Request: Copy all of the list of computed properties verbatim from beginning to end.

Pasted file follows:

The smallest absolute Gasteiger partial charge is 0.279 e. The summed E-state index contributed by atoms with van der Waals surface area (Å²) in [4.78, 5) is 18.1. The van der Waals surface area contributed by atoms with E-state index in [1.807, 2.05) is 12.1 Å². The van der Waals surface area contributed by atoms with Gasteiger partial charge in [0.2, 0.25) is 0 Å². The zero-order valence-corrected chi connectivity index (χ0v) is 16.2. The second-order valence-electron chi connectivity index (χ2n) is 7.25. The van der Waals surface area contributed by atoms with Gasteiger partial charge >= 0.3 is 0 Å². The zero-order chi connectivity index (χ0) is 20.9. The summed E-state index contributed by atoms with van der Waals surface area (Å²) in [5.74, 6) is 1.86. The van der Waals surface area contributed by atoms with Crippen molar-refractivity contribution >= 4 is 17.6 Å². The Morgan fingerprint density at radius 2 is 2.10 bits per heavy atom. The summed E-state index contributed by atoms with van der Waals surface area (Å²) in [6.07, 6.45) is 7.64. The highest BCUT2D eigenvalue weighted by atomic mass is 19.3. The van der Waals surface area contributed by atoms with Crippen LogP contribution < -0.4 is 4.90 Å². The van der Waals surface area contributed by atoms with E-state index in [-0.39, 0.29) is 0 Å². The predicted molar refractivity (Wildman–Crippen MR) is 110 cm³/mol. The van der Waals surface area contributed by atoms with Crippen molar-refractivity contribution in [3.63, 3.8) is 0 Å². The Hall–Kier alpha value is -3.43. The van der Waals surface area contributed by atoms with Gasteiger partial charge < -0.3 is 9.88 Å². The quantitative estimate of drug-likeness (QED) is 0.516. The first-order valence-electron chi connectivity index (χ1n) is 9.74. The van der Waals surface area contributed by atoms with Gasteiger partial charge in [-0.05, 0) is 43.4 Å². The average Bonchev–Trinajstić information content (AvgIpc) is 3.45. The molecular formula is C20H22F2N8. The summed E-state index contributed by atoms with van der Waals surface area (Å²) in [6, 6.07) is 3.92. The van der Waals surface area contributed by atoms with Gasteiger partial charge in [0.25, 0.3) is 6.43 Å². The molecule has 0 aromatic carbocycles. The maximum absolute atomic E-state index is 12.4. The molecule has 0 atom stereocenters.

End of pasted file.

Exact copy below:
The smallest absolute Gasteiger partial charge is 0.279 e. The summed E-state index contributed by atoms with van der Waals surface area (Å²) in [4.78, 5) is 18.1. The van der Waals surface area contributed by atoms with E-state index in [1.807, 2.05) is 12.1 Å². The van der Waals surface area contributed by atoms with Gasteiger partial charge in [0.2, 0.25) is 0 Å². The zero-order valence-corrected chi connectivity index (χ0v) is 16.2. The second-order valence-electron chi connectivity index (χ2n) is 7.25. The van der Waals surface area contributed by atoms with Gasteiger partial charge >= 0.3 is 0 Å². The zero-order chi connectivity index (χ0) is 20.9. The summed E-state index contributed by atoms with van der Waals surface area (Å²) in [5.74, 6) is 1.86. The van der Waals surface area contributed by atoms with Crippen molar-refractivity contribution >= 4 is 17.6 Å². The Morgan fingerprint density at radius 2 is 2.10 bits per heavy atom. The summed E-state index contributed by atoms with van der Waals surface area (Å²) in [6.07, 6.45) is 7.64. The highest BCUT2D eigenvalue weighted by atomic mass is 19.3. The van der Waals surface area contributed by atoms with Crippen LogP contribution < -0.4 is 4.90 Å². The van der Waals surface area contributed by atoms with E-state index in [-0.39, 0.29) is 0 Å². The predicted molar refractivity (Wildman–Crippen MR) is 110 cm³/mol. The van der Waals surface area contributed by atoms with Crippen molar-refractivity contribution in [3.63, 3.8) is 0 Å². The Hall–Kier alpha value is -3.43. The van der Waals surface area contributed by atoms with Gasteiger partial charge < -0.3 is 9.88 Å². The quantitative estimate of drug-likeness (QED) is 0.516. The first-order valence-electron chi connectivity index (χ1n) is 9.74. The van der Waals surface area contributed by atoms with Gasteiger partial charge in [-0.05, 0) is 43.4 Å². The average Bonchev–Trinajstić information content (AvgIpc) is 3.45. The molecular formula is C20H22F2N8. The summed E-state index contributed by atoms with van der Waals surface area (Å²) in [6, 6.07) is 3.92. The van der Waals surface area contributed by atoms with Gasteiger partial charge in [0.25, 0.3) is 6.43 Å². The molecule has 0 aromatic carbocycles. The maximum absolute atomic E-state index is 12.4. The molecule has 0 atom stereocenters.